The world of work is changing. Communications technologies and digital platforms have enabled some types of work to be delivered from anywhere in the world by anyone with a computer and an internet connection. This digitally-mediated work brings jobs to parts of the world traditionally characterized by low incomes and high unemployment rates. As such, it has been touted by governments, third-sector organizations, and the private sector as a novel strategy of economic development. Drawing on a four-year study with 65 workers in South Africa, Kenya, Nigeria, Ghana and Uganda, we examine the development implications of the gig economy on labour in Africa. We offer four analytical development dimensions through which platform-based remote work impacts the lives and livelihoods of African workers, i.e. freedom, flexibility, precarity and vulnerablity. We argue that these dimensions should be understood in a continuum to better explain the working conditions and lives of workers in the gig economy.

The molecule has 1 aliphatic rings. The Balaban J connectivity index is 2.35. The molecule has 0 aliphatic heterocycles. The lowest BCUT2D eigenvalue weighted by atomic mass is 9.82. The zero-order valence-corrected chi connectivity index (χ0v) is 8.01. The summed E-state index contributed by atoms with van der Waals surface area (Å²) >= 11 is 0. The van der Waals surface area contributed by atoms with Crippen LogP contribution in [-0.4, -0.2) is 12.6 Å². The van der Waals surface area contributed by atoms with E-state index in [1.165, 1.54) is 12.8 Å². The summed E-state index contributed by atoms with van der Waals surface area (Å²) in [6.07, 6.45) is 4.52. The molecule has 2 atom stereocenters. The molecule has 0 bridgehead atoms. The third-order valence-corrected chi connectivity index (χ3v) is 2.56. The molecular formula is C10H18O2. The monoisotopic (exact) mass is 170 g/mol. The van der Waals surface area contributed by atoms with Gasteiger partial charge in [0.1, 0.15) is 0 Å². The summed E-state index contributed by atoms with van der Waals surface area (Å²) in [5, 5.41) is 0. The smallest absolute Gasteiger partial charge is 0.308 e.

- gig economy
- job quality